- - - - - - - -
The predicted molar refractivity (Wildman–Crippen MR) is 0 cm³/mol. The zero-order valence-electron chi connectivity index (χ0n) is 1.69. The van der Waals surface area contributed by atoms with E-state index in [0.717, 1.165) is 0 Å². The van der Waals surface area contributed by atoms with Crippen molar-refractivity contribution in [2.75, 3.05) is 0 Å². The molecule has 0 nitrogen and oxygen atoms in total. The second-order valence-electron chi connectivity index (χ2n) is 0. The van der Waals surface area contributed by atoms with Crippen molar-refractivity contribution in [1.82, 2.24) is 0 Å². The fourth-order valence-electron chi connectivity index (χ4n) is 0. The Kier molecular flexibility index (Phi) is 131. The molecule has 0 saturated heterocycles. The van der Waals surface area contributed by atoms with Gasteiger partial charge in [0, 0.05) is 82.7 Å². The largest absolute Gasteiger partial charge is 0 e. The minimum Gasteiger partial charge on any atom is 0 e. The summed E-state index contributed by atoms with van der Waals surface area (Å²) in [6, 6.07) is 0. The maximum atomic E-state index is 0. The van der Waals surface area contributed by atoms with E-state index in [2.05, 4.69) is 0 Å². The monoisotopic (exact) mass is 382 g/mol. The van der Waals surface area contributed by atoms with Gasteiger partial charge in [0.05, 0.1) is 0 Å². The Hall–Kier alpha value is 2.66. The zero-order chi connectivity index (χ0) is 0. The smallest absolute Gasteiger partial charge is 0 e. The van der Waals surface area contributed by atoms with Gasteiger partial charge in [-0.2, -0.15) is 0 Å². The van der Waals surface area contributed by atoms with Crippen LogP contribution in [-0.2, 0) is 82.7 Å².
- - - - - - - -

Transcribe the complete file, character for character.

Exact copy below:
The predicted molar refractivity (Wildman–Crippen MR) is 0 cm³/mol. The zero-order valence-electron chi connectivity index (χ0n) is 1.69. The van der Waals surface area contributed by atoms with E-state index in [0.717, 1.165) is 0 Å². The van der Waals surface area contributed by atoms with Crippen molar-refractivity contribution in [2.75, 3.05) is 0 Å². The molecule has 0 nitrogen and oxygen atoms in total. The second-order valence-electron chi connectivity index (χ2n) is 0. The van der Waals surface area contributed by atoms with Crippen molar-refractivity contribution in [1.82, 2.24) is 0 Å². The fourth-order valence-electron chi connectivity index (χ4n) is 0. The Kier molecular flexibility index (Phi) is 131. The molecule has 0 saturated heterocycles. The van der Waals surface area contributed by atoms with Gasteiger partial charge in [0, 0.05) is 82.7 Å². The largest absolute Gasteiger partial charge is 0 e. The minimum Gasteiger partial charge on any atom is 0 e. The summed E-state index contributed by atoms with van der Waals surface area (Å²) in [6, 6.07) is 0. The maximum atomic E-state index is 0. The van der Waals surface area contributed by atoms with E-state index in [2.05, 4.69) is 0 Å². The monoisotopic (exact) mass is 382 g/mol. The van der Waals surface area contributed by atoms with Gasteiger partial charge in [0.05, 0.1) is 0 Å². The Hall–Kier alpha value is 2.66. The zero-order chi connectivity index (χ0) is 0. The smallest absolute Gasteiger partial charge is 0 e. The van der Waals surface area contributed by atoms with Gasteiger partial charge in [-0.2, -0.15) is 0 Å². The van der Waals surface area contributed by atoms with Crippen LogP contribution in [-0.2, 0) is 82.7 Å².